Lipopolysaccharide (LPS) treatment of monocytic cells has been shown to activate the Raf-1/mitogen-activated protein kinase (MAPK) signaling pathway and to increase secretory interleukin-1 receptor antagonist (sIL-1Ra) gene expression. The significance of the activation of the Raf-1/MAPK signaling pathway to LPS regulation of sIL-1Ra gene expression, however, has not been determined. This study addresses the role of the Raf-1/MAPK signaling pathway in regulation of sIL-1Ra gene expression by LPS. Cotransfection of the murine macrophage cell line RAW 264.7 with a 294-bp sIL-1Ra promoter/luciferase construct (pRA-294-luc) and a constitutively active Raf-1 kinase expression vector (pRSV-Raf-BXB) resulted in induction of sIL-1Ra promoter activity, indicating that Raf-1, like LPS, can regulate sIL-1Ra promoter activity. An in vitro MAPK analysis indicated that both LPS treatment and pRSV-Raf-BXB transfection of RAW 264.7 cells increases p42 MAPK activity. An in vitro Raf-1 kinase assay, however, failed to detect LPS-induced Raf-1 kinase activity in RAW 264.7 cells, suggesting that in RAW 264.7 cells, Raf-1 kinase is not an activating component of the LPS signaling pathway regulating MAPK activity or sIL-1Ra promoter activity. This observation was supported by results from transfection studies which demonstrated that expression of a dominant-inhibitory Raf-1 mutant in RAW 264.7 cells does not inhibit LPS-induced MAPK activity or sIL-1Ra promoter activity, indicating that LPS-induced sIL-1Ra promoter activation occurs independent of the Raf-1/MAPK signaling pathway. In additional studies, cotransfection of RAW 264.7 cells with pRA-294-luc and increasing amounts of pRSV-Raf-BXB caused a dose-dependent inhibition of LPS-induced sIL-1Ra promoter activity, indicating that the role of the Raf-1 pathway in the regulation of sIL-1Ra promoter activity by LPS is as an antagonizer. Interestingly, LPS treatment of RAW 264.7 cells, cotransfected with pRA-294-luc and p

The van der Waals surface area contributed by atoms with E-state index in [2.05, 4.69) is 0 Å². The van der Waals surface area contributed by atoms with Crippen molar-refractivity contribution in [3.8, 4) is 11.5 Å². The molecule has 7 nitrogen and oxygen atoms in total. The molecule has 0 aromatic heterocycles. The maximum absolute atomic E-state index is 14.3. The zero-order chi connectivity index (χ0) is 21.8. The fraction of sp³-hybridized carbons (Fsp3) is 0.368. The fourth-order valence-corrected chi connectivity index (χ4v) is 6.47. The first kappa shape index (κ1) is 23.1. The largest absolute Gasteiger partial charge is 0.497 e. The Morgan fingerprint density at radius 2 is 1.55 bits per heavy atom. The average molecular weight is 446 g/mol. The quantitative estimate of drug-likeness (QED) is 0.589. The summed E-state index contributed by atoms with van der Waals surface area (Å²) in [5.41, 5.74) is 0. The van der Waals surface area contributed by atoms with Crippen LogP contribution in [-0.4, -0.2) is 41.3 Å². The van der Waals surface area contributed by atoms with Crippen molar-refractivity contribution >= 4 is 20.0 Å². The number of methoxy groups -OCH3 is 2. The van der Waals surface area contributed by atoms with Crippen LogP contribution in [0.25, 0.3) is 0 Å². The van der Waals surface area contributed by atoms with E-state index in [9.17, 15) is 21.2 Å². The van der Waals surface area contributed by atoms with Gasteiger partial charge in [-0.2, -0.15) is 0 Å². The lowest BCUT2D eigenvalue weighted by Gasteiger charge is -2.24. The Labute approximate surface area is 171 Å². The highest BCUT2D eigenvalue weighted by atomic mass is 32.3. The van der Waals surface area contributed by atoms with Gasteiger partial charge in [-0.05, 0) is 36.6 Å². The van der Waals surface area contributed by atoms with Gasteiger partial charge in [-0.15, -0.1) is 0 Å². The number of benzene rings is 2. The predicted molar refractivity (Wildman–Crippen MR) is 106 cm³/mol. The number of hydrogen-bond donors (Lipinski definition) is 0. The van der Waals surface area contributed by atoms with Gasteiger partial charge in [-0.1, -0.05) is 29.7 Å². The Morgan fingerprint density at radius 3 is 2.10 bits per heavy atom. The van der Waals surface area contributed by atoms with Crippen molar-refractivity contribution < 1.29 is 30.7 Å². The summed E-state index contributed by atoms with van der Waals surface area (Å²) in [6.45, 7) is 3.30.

9. In vivo identification of solar radiation-responsive gene network: role of the p38 stress-dependent kinase.

    PubMed

    Mouchet, Nicolas; Adamski, Henri; Bouvet, Régis; Corre, Sébastien; Courbebaisse, Yann; Watier, Eric; Mosser, Jean; Chesné, Christophe; Galibert, Marie-Dominique

    2010-05-21